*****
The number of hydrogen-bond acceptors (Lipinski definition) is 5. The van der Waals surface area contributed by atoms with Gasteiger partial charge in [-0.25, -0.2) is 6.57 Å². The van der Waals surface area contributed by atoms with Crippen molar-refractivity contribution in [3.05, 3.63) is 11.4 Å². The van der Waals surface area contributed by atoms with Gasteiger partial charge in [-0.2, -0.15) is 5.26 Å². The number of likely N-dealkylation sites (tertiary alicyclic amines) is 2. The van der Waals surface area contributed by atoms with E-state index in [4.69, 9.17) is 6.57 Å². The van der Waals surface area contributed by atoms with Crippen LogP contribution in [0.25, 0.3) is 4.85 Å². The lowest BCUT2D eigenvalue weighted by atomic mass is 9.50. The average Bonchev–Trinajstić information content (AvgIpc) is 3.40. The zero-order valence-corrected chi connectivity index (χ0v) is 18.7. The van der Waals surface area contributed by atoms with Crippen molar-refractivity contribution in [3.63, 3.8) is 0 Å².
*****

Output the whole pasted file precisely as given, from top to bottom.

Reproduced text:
The number of hydrogen-bond acceptors (Lipinski definition) is 5. The van der Waals surface area contributed by atoms with Gasteiger partial charge in [-0.25, -0.2) is 6.57 Å². The van der Waals surface area contributed by atoms with Crippen molar-refractivity contribution in [3.05, 3.63) is 11.4 Å². The van der Waals surface area contributed by atoms with Gasteiger partial charge in [-0.2, -0.15) is 5.26 Å². The number of likely N-dealkylation sites (tertiary alicyclic amines) is 2. The van der Waals surface area contributed by atoms with E-state index in [4.69, 9.17) is 6.57 Å². The van der Waals surface area contributed by atoms with Crippen LogP contribution in [0.25, 0.3) is 4.85 Å². The lowest BCUT2D eigenvalue weighted by atomic mass is 9.50. The average Bonchev–Trinajstić information content (AvgIpc) is 3.40. The zero-order valence-corrected chi connectivity index (χ0v) is 18.7. The van der Waals surface area contributed by atoms with Crippen molar-refractivity contribution in [3.63, 3.8) is 0 Å².